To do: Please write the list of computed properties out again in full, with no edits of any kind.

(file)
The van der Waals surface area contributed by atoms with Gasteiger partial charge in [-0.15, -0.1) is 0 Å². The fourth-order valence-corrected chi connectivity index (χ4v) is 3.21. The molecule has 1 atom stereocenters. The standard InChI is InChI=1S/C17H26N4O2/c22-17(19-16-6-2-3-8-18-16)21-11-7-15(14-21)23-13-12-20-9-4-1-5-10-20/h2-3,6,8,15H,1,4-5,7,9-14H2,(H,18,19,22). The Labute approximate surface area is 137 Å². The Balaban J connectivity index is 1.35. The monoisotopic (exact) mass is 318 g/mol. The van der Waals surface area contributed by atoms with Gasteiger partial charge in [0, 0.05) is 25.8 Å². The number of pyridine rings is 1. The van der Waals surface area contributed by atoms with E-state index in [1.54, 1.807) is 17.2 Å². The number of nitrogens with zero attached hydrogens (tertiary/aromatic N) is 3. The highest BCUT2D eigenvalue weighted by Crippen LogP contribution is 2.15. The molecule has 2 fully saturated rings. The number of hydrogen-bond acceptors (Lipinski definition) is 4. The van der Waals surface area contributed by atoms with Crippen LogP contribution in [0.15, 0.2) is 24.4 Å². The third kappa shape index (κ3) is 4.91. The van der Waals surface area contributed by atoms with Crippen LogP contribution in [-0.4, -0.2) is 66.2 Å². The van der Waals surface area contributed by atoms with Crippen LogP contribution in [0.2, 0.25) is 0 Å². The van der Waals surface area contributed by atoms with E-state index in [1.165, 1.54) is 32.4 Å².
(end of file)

The van der Waals surface area contributed by atoms with Gasteiger partial charge in [-0.15, -0.1) is 0 Å². The fourth-order valence-corrected chi connectivity index (χ4v) is 3.21. The molecule has 1 atom stereocenters. The standard InChI is InChI=1S/C17H26N4O2/c22-17(19-16-6-2-3-8-18-16)21-11-7-15(14-21)23-13-12-20-9-4-1-5-10-20/h2-3,6,8,15H,1,4-5,7,9-14H2,(H,18,19,22). The Labute approximate surface area is 137 Å². The Balaban J connectivity index is 1.35. The monoisotopic (exact) mass is 318 g/mol. The van der Waals surface area contributed by atoms with Gasteiger partial charge in [0, 0.05) is 25.8 Å². The number of pyridine rings is 1. The van der Waals surface area contributed by atoms with E-state index in [1.54, 1.807) is 17.2 Å². The number of nitrogens with zero attached hydrogens (tertiary/aromatic N) is 3. The highest BCUT2D eigenvalue weighted by Crippen LogP contribution is 2.15. The molecule has 2 fully saturated rings. The number of hydrogen-bond acceptors (Lipinski definition) is 4. The van der Waals surface area contributed by atoms with Crippen LogP contribution in [0.15, 0.2) is 24.4 Å². The third kappa shape index (κ3) is 4.91. The van der Waals surface area contributed by atoms with Crippen LogP contribution in [-0.4, -0.2) is 66.2 Å². The van der Waals surface area contributed by atoms with Crippen LogP contribution in [0.2, 0.25) is 0 Å². The van der Waals surface area contributed by atoms with E-state index in [1.165, 1.54) is 32.4 Å².